William Bronson wrote:Clearly chest freezers are more efficient, but an upright freezer converted to a fridge is probably more efficient than a standard refrigerator.
Dany Richard wrote:Here's a follow up question. I can't find anyone online that has ever built there own chest type fridge (plywood shell, a ridiculously high R value walls, salvaged condenser tubes, etc) with components from an old freezer.
I'm not asking if it's worth the effort, but only if it's possible just to see how far we can take the energy efficiency?
Sebastian Köln wrote:Yes. The thermostat has an adjustment screw. I was lucky enough that I could turn it far enough to make it a fridge.
tel jetson wrote:it also occurs to me that replacing the AC motor on a freezer with a DC motor and skipping the inverter could solve some solar startup problems, but electrical engineering is well outside my expertise. in my limited understanding, though, a DC motor can handle variable voltage, so just hooking a PV panel up relatively directly would result in the motor turning at different speeds. unless the speed gets way too high, neither the motor nor the compressor should be negatively affected (again, I'm not at all certain about this, so feel free to correct/educate me). if the freezer had a dedicated PV system, it could just always be on.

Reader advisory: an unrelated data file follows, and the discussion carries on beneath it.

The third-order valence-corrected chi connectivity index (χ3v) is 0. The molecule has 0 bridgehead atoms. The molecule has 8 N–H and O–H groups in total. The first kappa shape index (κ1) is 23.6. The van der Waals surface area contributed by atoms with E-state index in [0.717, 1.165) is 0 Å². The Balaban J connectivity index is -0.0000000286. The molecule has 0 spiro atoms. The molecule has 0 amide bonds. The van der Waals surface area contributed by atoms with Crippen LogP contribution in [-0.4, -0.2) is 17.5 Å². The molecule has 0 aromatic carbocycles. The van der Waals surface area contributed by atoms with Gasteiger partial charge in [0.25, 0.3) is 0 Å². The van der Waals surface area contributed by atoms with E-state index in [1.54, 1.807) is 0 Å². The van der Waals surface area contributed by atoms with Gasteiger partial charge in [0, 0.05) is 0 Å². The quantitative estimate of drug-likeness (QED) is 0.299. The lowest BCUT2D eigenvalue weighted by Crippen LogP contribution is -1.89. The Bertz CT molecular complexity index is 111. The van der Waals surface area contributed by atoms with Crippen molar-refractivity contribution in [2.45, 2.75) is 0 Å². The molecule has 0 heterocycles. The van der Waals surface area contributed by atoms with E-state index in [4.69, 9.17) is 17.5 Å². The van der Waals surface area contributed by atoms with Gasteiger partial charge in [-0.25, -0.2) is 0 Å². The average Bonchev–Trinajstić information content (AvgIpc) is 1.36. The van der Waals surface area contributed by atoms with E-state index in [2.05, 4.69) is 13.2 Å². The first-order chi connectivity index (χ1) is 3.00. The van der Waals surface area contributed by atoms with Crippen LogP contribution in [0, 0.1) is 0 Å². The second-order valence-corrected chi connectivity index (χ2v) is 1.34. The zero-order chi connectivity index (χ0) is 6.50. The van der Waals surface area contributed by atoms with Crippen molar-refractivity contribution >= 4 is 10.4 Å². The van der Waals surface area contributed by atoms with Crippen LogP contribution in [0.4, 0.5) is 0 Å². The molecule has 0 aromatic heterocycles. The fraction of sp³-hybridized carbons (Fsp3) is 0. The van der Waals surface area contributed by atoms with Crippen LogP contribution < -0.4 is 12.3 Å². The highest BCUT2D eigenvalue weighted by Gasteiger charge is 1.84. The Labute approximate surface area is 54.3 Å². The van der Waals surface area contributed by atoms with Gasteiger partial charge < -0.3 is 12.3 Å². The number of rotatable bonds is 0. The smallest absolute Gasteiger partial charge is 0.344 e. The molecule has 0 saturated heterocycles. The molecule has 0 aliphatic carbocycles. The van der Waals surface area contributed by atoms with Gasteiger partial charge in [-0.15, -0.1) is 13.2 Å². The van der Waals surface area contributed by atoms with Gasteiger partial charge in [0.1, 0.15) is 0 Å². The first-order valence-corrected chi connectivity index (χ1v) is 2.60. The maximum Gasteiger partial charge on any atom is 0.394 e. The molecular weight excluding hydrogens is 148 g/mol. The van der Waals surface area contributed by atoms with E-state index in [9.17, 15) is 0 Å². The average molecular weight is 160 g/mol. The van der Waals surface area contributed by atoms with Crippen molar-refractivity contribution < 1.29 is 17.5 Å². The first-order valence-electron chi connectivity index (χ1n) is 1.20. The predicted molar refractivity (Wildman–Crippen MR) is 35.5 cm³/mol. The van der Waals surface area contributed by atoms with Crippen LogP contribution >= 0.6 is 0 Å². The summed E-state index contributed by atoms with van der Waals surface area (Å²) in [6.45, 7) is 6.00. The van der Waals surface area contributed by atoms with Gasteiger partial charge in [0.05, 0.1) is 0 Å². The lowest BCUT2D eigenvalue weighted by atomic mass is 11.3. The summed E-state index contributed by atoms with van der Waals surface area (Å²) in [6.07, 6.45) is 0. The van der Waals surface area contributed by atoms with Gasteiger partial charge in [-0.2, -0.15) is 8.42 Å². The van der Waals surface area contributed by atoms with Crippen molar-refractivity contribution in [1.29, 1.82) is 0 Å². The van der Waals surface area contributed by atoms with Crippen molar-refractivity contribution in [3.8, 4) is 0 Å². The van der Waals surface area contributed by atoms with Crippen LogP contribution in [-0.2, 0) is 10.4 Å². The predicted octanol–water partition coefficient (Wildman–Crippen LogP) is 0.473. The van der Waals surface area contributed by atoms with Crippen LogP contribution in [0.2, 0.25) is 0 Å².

of course, I have no idea what variable speed DC motors cost, or how difficult it would be to retrofit one. my guesses are, respectively, a lot and very.
Dennis Barrow wrote:For many years I have cringed every time I opened the fridge door, all that cool air falling to the floor.
I figured a chest fridge would be perfect, but all the wife could see is counter space disappearing.